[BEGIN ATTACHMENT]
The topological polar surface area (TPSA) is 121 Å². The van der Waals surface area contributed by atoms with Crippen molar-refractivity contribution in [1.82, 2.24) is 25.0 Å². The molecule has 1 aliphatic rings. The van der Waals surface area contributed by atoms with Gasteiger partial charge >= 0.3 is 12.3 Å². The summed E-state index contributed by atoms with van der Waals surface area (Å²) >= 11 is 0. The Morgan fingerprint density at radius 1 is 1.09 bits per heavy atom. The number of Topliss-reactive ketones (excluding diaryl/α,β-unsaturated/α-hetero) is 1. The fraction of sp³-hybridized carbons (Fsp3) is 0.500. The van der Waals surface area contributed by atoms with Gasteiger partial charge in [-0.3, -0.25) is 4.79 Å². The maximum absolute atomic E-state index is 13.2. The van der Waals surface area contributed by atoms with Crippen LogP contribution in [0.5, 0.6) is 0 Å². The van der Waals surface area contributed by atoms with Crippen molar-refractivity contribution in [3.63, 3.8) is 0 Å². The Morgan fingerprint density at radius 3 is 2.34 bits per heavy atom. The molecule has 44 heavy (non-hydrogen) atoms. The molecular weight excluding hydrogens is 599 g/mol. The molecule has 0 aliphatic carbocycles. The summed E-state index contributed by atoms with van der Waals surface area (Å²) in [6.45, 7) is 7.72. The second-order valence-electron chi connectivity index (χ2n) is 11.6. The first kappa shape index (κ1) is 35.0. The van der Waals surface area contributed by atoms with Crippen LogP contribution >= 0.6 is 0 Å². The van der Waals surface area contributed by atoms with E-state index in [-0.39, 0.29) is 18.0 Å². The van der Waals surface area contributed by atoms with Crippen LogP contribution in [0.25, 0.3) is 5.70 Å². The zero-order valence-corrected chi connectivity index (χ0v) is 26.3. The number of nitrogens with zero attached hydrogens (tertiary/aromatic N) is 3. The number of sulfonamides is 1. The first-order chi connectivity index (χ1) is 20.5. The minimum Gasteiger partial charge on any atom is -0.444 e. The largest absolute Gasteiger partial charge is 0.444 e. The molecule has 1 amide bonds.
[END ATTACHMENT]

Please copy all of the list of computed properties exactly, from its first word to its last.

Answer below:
The topological polar surface area (TPSA) is 121 Å². The van der Waals surface area contributed by atoms with Crippen molar-refractivity contribution in [1.82, 2.24) is 25.0 Å². The molecule has 1 aliphatic rings. The van der Waals surface area contributed by atoms with Gasteiger partial charge >= 0.3 is 12.3 Å². The summed E-state index contributed by atoms with van der Waals surface area (Å²) >= 11 is 0. The Morgan fingerprint density at radius 1 is 1.09 bits per heavy atom. The number of Topliss-reactive ketones (excluding diaryl/α,β-unsaturated/α-hetero) is 1. The fraction of sp³-hybridized carbons (Fsp3) is 0.500. The van der Waals surface area contributed by atoms with Gasteiger partial charge in [-0.3, -0.25) is 4.79 Å². The maximum absolute atomic E-state index is 13.2. The van der Waals surface area contributed by atoms with Crippen LogP contribution in [0.5, 0.6) is 0 Å². The van der Waals surface area contributed by atoms with Crippen molar-refractivity contribution in [3.63, 3.8) is 0 Å². The Morgan fingerprint density at radius 3 is 2.34 bits per heavy atom. The molecule has 44 heavy (non-hydrogen) atoms. The molecular weight excluding hydrogens is 599 g/mol. The molecule has 0 aliphatic carbocycles. The summed E-state index contributed by atoms with van der Waals surface area (Å²) in [6.45, 7) is 7.72. The second-order valence-electron chi connectivity index (χ2n) is 11.6. The first kappa shape index (κ1) is 35.0. The van der Waals surface area contributed by atoms with Crippen LogP contribution >= 0.6 is 0 Å². The van der Waals surface area contributed by atoms with E-state index in [-0.39, 0.29) is 18.0 Å². The van der Waals surface area contributed by atoms with Crippen LogP contribution in [0.25, 0.3) is 5.70 Å². The zero-order valence-corrected chi connectivity index (χ0v) is 26.3. The number of nitrogens with zero attached hydrogens (tertiary/aromatic N) is 3. The number of sulfonamides is 1. The first-order chi connectivity index (χ1) is 20.5. The minimum Gasteiger partial charge on any atom is -0.444 e. The largest absolute Gasteiger partial charge is 0.444 e. The molecule has 1 amide bonds.